Oliveira and Jurkiewics (2009) performed a sensory study on the gum acacia and inulin effect on viability of probiotic bacteria in the fermented milk using a nine-point scale with the sum of all sensory perceptions about the product quality and obtained the score of 7.2 for the standard sample without prebiotic, 7.4 for the 3% gum acacia sample, 7.4 for the 3% inulin sample, and 7.6 for the 1.5% gum acacia and 1.5% inulin sample; those values are similar those presented in this study.

In the sensory study on minas frescal cheese enriched with iron, using a nine point scale, Zarbielli et al. (2004) obtained for the sample without iron and containing different amounts of fat, an average of 6.3 for taste and texture, and 5.8 for odor, and all values were lower than those presented herein.

Proximate composition

The results obtained from the proximate composition analysis are listed in Table 4. Carbohydrates values were disregarded since were minimal.

Analyzing Table 4, it is observed a significant difference in moisture values probably due to an insufficient molding and whey removal, mainly for QI50, which presented a higher moisture. According to Anvisa (BRASIL, 2001), minas frescal cheese can be classified as of high humidity (46%) or of greatly high (55%) with abundant and viable lactic bacteria; and also of greatly high humidity (55%) developed through enzymatic coagulation without the activity of lactic bacteria, thus the moisture are higher than established by applicable law.

The lowest moisture level was presented by the QP cheese, which also presented the lowest contents for protein and ash. However, QP also presented the highest lipid value since it was made of whole milk.

There was a significant difference as for proteins at a 5% significance level between formulations QI and QI25 with an average value of 20.76%.

No significant difference was detected regarding ash at a 5% significance level between formulations QI25 and QI50; however they differ from formulation QP due to gum acacia and inulin.

According to Buriti et al. (2008) who developed symbiotic cream cheese added with inulin, moisture, ash, protein and lipid were of 65.70, 1.84, 11.86 and 7.70%, respectively. Both moisture and ash levels were similar to those presented in this study, however, both protein and lipid were lower due to the type of cheese and the use of different strains.

For the caloric content in 100 g of QP, QI25 and QI50 cheese we obtained 276, 215 and 190 kcal, respectively. Zarbielli et al. (2004) found in 100 g of minas frescal cheese without the addition of iron, produced with whole milk and partially and completely skimmed milk a caloric value of 238.5, 166.5 and 130.8 kcal, respectively. These values were lower than in our study, probably due to a longer storage period before the analysis, which leads to cheese dehydration, and the addition of gum acacia and inulin leads to a healthy increase in fibers and proteins.


The formulations of minas frescal cheese added with gum acacia and inulin showed a yield higher than the standard formulation, the lipid level was practically halved, thus decreasing the caloric content and significantly increasing the protein level; in short, all three formulations had a good acceptance when sensorially tested. The microbiological data indicated a good sanitization during cheese production and a high quality of raw material, and the product complies with the current legislation.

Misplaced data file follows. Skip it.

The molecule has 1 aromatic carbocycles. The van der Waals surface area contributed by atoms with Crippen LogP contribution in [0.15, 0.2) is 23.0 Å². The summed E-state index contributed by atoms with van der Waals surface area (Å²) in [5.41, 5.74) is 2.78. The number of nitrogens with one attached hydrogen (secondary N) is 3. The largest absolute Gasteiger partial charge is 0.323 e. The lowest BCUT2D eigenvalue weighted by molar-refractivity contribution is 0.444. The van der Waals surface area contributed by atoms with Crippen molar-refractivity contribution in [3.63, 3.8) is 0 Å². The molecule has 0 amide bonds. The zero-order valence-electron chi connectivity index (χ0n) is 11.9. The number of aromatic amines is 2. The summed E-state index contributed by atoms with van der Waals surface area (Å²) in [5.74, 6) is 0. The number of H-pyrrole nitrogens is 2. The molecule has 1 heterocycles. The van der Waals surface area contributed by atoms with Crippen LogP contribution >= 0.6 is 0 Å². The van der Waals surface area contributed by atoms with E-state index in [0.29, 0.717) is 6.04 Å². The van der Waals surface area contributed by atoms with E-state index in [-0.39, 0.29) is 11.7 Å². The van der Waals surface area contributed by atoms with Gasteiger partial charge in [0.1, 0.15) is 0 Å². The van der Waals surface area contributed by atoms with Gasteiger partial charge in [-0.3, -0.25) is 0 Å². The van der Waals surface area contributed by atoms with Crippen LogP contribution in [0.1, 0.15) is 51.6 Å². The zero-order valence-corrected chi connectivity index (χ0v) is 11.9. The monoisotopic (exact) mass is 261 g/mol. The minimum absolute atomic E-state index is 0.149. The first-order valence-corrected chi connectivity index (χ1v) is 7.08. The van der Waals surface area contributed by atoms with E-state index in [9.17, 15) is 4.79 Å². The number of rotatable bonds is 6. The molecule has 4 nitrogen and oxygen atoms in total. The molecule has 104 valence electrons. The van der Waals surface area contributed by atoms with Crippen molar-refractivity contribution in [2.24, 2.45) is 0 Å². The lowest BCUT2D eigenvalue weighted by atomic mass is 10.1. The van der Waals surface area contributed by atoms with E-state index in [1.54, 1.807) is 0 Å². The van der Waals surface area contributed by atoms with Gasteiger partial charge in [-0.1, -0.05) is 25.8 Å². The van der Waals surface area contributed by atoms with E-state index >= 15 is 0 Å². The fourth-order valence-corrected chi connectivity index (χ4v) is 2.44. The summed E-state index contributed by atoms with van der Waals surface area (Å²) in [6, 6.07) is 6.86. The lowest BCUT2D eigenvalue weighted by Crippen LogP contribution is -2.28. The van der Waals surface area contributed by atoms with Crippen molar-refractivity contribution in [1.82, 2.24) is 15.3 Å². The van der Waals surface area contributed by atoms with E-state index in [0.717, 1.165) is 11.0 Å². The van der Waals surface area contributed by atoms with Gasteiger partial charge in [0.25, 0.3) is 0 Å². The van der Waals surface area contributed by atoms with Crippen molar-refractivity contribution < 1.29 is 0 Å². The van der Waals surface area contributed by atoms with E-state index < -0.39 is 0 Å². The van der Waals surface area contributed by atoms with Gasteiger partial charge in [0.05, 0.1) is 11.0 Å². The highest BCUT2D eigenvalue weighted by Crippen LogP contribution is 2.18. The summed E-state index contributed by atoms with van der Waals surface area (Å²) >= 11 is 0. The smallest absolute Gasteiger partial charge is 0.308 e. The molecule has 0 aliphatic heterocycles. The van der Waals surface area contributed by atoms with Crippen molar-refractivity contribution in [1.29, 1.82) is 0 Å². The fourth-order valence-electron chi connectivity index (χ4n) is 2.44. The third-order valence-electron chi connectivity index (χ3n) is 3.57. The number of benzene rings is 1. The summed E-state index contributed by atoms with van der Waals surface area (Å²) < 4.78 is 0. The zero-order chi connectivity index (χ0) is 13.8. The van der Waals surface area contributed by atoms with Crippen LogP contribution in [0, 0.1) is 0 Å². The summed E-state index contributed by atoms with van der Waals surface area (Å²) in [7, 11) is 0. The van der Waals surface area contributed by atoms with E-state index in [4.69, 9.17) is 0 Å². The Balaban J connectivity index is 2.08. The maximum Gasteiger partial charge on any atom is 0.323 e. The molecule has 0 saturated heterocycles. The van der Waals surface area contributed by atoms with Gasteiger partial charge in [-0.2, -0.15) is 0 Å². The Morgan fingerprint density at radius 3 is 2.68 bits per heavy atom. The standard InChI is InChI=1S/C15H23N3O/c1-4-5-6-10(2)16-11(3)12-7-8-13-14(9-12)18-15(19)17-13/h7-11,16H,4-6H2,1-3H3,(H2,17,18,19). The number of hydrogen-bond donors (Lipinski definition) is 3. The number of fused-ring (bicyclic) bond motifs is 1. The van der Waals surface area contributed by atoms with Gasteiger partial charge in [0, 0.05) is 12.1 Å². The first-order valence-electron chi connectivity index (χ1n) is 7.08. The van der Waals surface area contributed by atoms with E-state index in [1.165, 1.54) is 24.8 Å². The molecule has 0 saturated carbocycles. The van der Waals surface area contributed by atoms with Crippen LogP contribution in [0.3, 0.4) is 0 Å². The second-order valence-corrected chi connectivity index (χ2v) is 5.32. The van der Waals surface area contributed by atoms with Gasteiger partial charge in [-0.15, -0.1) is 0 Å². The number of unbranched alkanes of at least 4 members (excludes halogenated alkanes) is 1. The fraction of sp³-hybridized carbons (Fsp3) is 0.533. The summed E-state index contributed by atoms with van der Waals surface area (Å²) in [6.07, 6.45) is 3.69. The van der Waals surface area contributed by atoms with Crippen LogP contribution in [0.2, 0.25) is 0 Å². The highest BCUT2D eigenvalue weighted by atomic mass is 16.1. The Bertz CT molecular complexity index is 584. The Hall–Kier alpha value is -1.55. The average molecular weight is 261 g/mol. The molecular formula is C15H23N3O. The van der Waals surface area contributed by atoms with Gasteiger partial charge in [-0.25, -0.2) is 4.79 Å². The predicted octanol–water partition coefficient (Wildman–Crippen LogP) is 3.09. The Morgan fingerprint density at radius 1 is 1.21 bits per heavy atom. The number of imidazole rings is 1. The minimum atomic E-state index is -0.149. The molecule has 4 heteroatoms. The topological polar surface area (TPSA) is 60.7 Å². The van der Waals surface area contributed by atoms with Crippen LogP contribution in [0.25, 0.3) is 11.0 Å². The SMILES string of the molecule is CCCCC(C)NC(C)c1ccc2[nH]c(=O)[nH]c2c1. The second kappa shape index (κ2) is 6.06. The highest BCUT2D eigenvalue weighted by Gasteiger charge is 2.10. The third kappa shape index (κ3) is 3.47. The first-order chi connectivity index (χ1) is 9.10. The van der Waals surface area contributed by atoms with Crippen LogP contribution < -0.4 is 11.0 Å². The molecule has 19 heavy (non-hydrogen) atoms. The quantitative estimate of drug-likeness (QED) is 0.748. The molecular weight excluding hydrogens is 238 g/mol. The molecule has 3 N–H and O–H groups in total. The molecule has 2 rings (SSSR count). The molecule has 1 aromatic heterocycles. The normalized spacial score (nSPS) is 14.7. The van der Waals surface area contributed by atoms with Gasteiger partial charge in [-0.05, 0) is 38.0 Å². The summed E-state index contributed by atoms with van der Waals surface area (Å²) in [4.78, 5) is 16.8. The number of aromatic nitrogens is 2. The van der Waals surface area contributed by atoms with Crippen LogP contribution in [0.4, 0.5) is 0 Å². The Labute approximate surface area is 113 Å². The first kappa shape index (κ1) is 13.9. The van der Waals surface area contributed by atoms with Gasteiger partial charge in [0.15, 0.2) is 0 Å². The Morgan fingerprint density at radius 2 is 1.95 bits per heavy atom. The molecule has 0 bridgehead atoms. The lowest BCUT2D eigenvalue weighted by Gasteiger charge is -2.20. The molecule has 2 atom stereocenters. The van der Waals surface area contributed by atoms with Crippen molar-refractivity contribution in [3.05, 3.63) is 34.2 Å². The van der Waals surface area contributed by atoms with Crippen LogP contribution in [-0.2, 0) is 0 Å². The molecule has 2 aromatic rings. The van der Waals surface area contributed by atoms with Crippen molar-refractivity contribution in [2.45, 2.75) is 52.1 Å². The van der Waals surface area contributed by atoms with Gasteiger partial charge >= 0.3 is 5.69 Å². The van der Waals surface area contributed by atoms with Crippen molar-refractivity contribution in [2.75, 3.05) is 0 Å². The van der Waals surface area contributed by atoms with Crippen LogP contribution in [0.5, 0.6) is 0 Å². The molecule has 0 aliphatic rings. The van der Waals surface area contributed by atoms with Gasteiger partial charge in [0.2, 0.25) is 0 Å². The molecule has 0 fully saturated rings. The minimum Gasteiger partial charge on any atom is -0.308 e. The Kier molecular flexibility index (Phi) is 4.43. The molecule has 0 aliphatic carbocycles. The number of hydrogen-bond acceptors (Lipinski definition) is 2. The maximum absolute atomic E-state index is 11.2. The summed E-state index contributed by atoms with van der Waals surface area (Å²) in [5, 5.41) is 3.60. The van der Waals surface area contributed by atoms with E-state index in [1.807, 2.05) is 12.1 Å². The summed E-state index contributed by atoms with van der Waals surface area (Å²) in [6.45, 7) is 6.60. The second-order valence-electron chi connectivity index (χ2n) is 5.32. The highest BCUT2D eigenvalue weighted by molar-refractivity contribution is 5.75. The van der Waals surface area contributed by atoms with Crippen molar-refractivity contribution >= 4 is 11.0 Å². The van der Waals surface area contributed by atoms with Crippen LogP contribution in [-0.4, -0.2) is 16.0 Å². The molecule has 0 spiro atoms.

Doi: 10.4025/actascitechnol.v37i1.19744


The authors thank the companies Doce Aroma and Orafti for donating gum acacia and inulin, respectively.


BORGES, V. C. Alimentos funcionais: prebioticos, probioticos, fitoquimicos e simbioticos. In: WAITZBERG, D. L. (Ed.). Nutricao enteral e parenteral na pratica clinica. Sao Paulo: Atheneu, 2011.

BURITI, F. C. A.; CARDARELLI, H. R.; SAAD, S. M. I. Textura instrumental e avaliacao sensorial de queijo fresco cremoso simbiotico: implicacoes da adicao de Lactobacillus paracasei e inulina. Brazilian Journal of Pharmaceutical Sciences, v. 44, n. 1, p. 75-84, 2008.

BRASIL. Ministerio da Saude, Agencia Nacional de Vigilancia Sanitaria. Aprova o regulamento tecnico sobre padroes microbiologicos para alimentos. RDC no. 12, de 2 de janeiro de 2001, publicado no Diario Oficial da Uniao, 10 de janeiro de 2001, secao I, p. 45-53.

BRASIL. Ministerio da Saude, Agencia Nacional de Vigilancia Sanitaria. Alimentos com alegacoes de propriedades funcionais e ou de saude, novos alimentos/ingredientes, substancias bioativas e probioticos. IX--lista de alegacoes de propriedade funcional aprovadas, julho, 2008. Available from: <http://www. >. Access on: June 19, 2011.

EMBRAPA-Empresa Brasileira de Pesquisa Agropecuaria. Amazonia oriental. Fabricar queijo minas frescal. 2007. Available from: < quero/2007/novembro/fabricar-queijo minasfrescal>. Access on: Mar. 23, 2011.

FDA-Food and Drug Administration. Bacteriological Analytical Manual. 8th ed. Silver Spring: Technical Editing Branch, 1995.

FURTADO, M. M.; LOURENCO-NETO, J. P. M. Tecnologia de queijos: manual tecnico para producao industrial de queijos. Sao Paulo: Dimepar, 1994.

IAL-Instituto Adolfo Lutz. Normas analiticas do Instituto Adolfo Lutz: metodos quimicos e fisicos para analise de alimentos. 3. ed. Sao Paulo: Imesp, 2005.

LOGUERCIO, A. P.; ALEIXO, J. A. G. Microbiologia de queijo tipo minas frescal produzido artesanalmente. Revista Ciencia Rural Santa Maria, v. 31, n. 6. p. 1063-1067, 2001.